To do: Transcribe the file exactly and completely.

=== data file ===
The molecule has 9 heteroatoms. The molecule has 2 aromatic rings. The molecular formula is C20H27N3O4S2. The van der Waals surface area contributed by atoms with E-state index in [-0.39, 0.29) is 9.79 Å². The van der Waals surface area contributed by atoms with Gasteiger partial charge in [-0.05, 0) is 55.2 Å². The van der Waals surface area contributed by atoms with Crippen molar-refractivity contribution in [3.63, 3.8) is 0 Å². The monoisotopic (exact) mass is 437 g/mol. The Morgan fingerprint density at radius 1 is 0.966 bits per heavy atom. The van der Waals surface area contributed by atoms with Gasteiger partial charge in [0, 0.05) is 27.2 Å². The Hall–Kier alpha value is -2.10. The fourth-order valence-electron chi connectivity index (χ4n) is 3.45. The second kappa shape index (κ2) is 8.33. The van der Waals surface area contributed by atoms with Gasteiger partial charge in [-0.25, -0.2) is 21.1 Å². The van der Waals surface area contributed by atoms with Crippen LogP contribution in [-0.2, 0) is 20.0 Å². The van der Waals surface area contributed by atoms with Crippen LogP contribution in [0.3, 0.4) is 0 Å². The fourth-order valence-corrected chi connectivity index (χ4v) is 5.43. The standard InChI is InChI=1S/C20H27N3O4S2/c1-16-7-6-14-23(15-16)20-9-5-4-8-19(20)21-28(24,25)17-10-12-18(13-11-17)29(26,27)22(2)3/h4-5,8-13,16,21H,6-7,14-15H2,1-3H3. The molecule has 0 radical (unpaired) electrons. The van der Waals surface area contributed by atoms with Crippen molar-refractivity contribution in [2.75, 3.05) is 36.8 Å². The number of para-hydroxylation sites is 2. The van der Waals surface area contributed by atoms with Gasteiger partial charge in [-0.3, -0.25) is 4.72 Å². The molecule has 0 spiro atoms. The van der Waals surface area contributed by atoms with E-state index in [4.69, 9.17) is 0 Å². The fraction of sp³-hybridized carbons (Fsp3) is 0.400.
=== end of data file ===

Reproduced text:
The molecule has 9 heteroatoms. The molecule has 2 aromatic rings. The molecular formula is C20H27N3O4S2. The van der Waals surface area contributed by atoms with E-state index in [-0.39, 0.29) is 9.79 Å². The van der Waals surface area contributed by atoms with Gasteiger partial charge in [-0.05, 0) is 55.2 Å². The van der Waals surface area contributed by atoms with Crippen molar-refractivity contribution in [3.63, 3.8) is 0 Å². The monoisotopic (exact) mass is 437 g/mol. The Morgan fingerprint density at radius 1 is 0.966 bits per heavy atom. The van der Waals surface area contributed by atoms with Gasteiger partial charge in [0, 0.05) is 27.2 Å². The Hall–Kier alpha value is -2.10. The fourth-order valence-electron chi connectivity index (χ4n) is 3.45. The second kappa shape index (κ2) is 8.33. The van der Waals surface area contributed by atoms with Gasteiger partial charge in [-0.25, -0.2) is 21.1 Å². The van der Waals surface area contributed by atoms with Crippen LogP contribution in [-0.2, 0) is 20.0 Å². The van der Waals surface area contributed by atoms with Crippen LogP contribution in [0.3, 0.4) is 0 Å². The fourth-order valence-corrected chi connectivity index (χ4v) is 5.43. The standard InChI is InChI=1S/C20H27N3O4S2/c1-16-7-6-14-23(15-16)20-9-5-4-8-19(20)21-28(24,25)17-10-12-18(13-11-17)29(26,27)22(2)3/h4-5,8-13,16,21H,6-7,14-15H2,1-3H3. The molecule has 0 radical (unpaired) electrons. The van der Waals surface area contributed by atoms with Crippen molar-refractivity contribution in [2.75, 3.05) is 36.8 Å². The number of para-hydroxylation sites is 2. The van der Waals surface area contributed by atoms with Gasteiger partial charge in [-0.3, -0.25) is 4.72 Å². The molecule has 0 spiro atoms. The van der Waals surface area contributed by atoms with E-state index in [4.69, 9.17) is 0 Å². The fraction of sp³-hybridized carbons (Fsp3) is 0.400.